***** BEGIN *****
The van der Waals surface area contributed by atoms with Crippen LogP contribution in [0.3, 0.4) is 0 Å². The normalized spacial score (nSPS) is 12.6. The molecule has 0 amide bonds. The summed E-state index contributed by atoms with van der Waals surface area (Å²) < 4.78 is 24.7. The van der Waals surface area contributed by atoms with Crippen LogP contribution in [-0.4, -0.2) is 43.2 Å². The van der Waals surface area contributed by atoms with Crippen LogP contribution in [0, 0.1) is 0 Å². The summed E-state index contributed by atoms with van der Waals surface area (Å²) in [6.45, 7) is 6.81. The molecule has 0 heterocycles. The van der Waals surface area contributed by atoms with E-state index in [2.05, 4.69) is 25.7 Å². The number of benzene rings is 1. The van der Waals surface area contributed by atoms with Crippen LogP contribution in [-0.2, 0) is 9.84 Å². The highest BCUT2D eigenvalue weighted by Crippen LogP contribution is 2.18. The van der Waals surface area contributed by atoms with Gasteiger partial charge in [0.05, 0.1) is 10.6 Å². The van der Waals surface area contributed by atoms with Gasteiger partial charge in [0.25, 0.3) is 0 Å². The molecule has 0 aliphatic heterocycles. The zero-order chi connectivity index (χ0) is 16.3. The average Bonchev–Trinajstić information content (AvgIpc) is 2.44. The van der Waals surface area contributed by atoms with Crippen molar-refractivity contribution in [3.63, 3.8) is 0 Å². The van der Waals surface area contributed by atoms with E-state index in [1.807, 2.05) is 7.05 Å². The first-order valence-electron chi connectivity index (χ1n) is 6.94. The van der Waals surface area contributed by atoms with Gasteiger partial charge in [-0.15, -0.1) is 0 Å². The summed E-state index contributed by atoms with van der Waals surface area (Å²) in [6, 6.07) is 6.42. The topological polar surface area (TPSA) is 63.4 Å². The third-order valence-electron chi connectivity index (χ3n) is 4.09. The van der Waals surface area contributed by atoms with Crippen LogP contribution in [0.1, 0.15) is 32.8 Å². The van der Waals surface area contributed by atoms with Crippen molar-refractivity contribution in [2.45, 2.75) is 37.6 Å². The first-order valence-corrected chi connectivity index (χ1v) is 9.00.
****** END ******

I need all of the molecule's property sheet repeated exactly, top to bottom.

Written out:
The van der Waals surface area contributed by atoms with Crippen LogP contribution in [0.3, 0.4) is 0 Å². The normalized spacial score (nSPS) is 12.6. The molecule has 0 amide bonds. The summed E-state index contributed by atoms with van der Waals surface area (Å²) < 4.78 is 24.7. The van der Waals surface area contributed by atoms with Crippen LogP contribution in [-0.4, -0.2) is 43.2 Å². The van der Waals surface area contributed by atoms with Crippen LogP contribution in [0, 0.1) is 0 Å². The summed E-state index contributed by atoms with van der Waals surface area (Å²) in [6.45, 7) is 6.81. The molecule has 0 heterocycles. The van der Waals surface area contributed by atoms with E-state index in [2.05, 4.69) is 25.7 Å². The number of benzene rings is 1. The van der Waals surface area contributed by atoms with Crippen LogP contribution in [-0.2, 0) is 9.84 Å². The highest BCUT2D eigenvalue weighted by Crippen LogP contribution is 2.18. The van der Waals surface area contributed by atoms with Gasteiger partial charge in [0.05, 0.1) is 10.6 Å². The van der Waals surface area contributed by atoms with Gasteiger partial charge in [0.25, 0.3) is 0 Å². The molecule has 0 aliphatic heterocycles. The zero-order chi connectivity index (χ0) is 16.3. The average Bonchev–Trinajstić information content (AvgIpc) is 2.44. The van der Waals surface area contributed by atoms with Crippen molar-refractivity contribution in [3.63, 3.8) is 0 Å². The van der Waals surface area contributed by atoms with E-state index in [1.807, 2.05) is 7.05 Å². The first-order valence-electron chi connectivity index (χ1n) is 6.94. The van der Waals surface area contributed by atoms with Gasteiger partial charge in [-0.15, -0.1) is 0 Å². The summed E-state index contributed by atoms with van der Waals surface area (Å²) in [6, 6.07) is 6.42. The topological polar surface area (TPSA) is 63.4 Å². The third-order valence-electron chi connectivity index (χ3n) is 4.09. The van der Waals surface area contributed by atoms with Crippen LogP contribution in [0.1, 0.15) is 32.8 Å². The van der Waals surface area contributed by atoms with Crippen molar-refractivity contribution in [2.45, 2.75) is 37.6 Å². The first-order valence-corrected chi connectivity index (χ1v) is 9.00.